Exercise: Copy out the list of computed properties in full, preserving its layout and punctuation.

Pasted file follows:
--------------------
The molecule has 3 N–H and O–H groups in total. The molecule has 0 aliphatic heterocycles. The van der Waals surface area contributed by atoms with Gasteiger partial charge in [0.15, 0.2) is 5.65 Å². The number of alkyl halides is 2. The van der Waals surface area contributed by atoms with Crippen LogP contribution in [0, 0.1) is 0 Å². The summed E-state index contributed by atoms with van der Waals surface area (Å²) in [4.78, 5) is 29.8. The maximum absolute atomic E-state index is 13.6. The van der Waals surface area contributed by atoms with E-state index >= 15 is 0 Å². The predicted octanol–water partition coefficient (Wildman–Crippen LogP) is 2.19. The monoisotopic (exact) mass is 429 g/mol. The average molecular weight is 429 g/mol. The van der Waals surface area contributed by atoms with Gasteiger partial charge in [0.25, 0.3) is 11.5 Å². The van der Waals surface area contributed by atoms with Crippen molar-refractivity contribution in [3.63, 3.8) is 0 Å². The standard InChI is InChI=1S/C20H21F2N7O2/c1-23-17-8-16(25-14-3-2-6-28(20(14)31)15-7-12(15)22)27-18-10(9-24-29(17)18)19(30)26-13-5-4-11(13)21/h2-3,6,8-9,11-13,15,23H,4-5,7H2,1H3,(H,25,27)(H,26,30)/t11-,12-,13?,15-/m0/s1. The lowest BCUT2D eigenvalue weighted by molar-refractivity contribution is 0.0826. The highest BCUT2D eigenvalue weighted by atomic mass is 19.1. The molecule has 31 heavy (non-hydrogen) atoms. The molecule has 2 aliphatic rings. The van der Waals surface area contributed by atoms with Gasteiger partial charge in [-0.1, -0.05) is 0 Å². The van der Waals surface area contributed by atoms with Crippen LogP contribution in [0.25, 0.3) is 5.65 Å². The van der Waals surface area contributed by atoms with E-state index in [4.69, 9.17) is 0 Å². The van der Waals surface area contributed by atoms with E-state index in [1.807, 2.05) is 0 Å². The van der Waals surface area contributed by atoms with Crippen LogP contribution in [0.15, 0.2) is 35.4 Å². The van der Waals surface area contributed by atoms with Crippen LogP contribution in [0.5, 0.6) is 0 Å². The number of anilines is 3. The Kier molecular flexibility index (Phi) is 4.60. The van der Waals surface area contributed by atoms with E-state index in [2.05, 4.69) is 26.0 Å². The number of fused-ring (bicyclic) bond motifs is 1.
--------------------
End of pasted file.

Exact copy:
The molecule has 3 N–H and O–H groups in total. The molecule has 0 aliphatic heterocycles. The van der Waals surface area contributed by atoms with Gasteiger partial charge in [0.15, 0.2) is 5.65 Å². The number of alkyl halides is 2. The van der Waals surface area contributed by atoms with Crippen LogP contribution in [0, 0.1) is 0 Å². The summed E-state index contributed by atoms with van der Waals surface area (Å²) in [4.78, 5) is 29.8. The maximum absolute atomic E-state index is 13.6. The van der Waals surface area contributed by atoms with E-state index >= 15 is 0 Å². The predicted octanol–water partition coefficient (Wildman–Crippen LogP) is 2.19. The monoisotopic (exact) mass is 429 g/mol. The average molecular weight is 429 g/mol. The van der Waals surface area contributed by atoms with Gasteiger partial charge in [0.25, 0.3) is 11.5 Å². The van der Waals surface area contributed by atoms with Crippen molar-refractivity contribution in [3.63, 3.8) is 0 Å². The standard InChI is InChI=1S/C20H21F2N7O2/c1-23-17-8-16(25-14-3-2-6-28(20(14)31)15-7-12(15)22)27-18-10(9-24-29(17)18)19(30)26-13-5-4-11(13)21/h2-3,6,8-9,11-13,15,23H,4-5,7H2,1H3,(H,25,27)(H,26,30)/t11-,12-,13?,15-/m0/s1. The lowest BCUT2D eigenvalue weighted by molar-refractivity contribution is 0.0826. The highest BCUT2D eigenvalue weighted by atomic mass is 19.1. The molecule has 31 heavy (non-hydrogen) atoms. The molecule has 2 aliphatic rings. The van der Waals surface area contributed by atoms with Gasteiger partial charge in [-0.1, -0.05) is 0 Å². The van der Waals surface area contributed by atoms with Crippen LogP contribution in [0.25, 0.3) is 5.65 Å². The van der Waals surface area contributed by atoms with E-state index in [4.69, 9.17) is 0 Å². The van der Waals surface area contributed by atoms with E-state index in [1.807, 2.05) is 0 Å². The van der Waals surface area contributed by atoms with Crippen LogP contribution in [0.15, 0.2) is 35.4 Å². The van der Waals surface area contributed by atoms with Crippen LogP contribution in [0.5, 0.6) is 0 Å². The number of anilines is 3. The Kier molecular flexibility index (Phi) is 4.60. The van der Waals surface area contributed by atoms with E-state index in [2.05, 4.69) is 26.0 Å². The number of fused-ring (bicyclic) bond motifs is 1.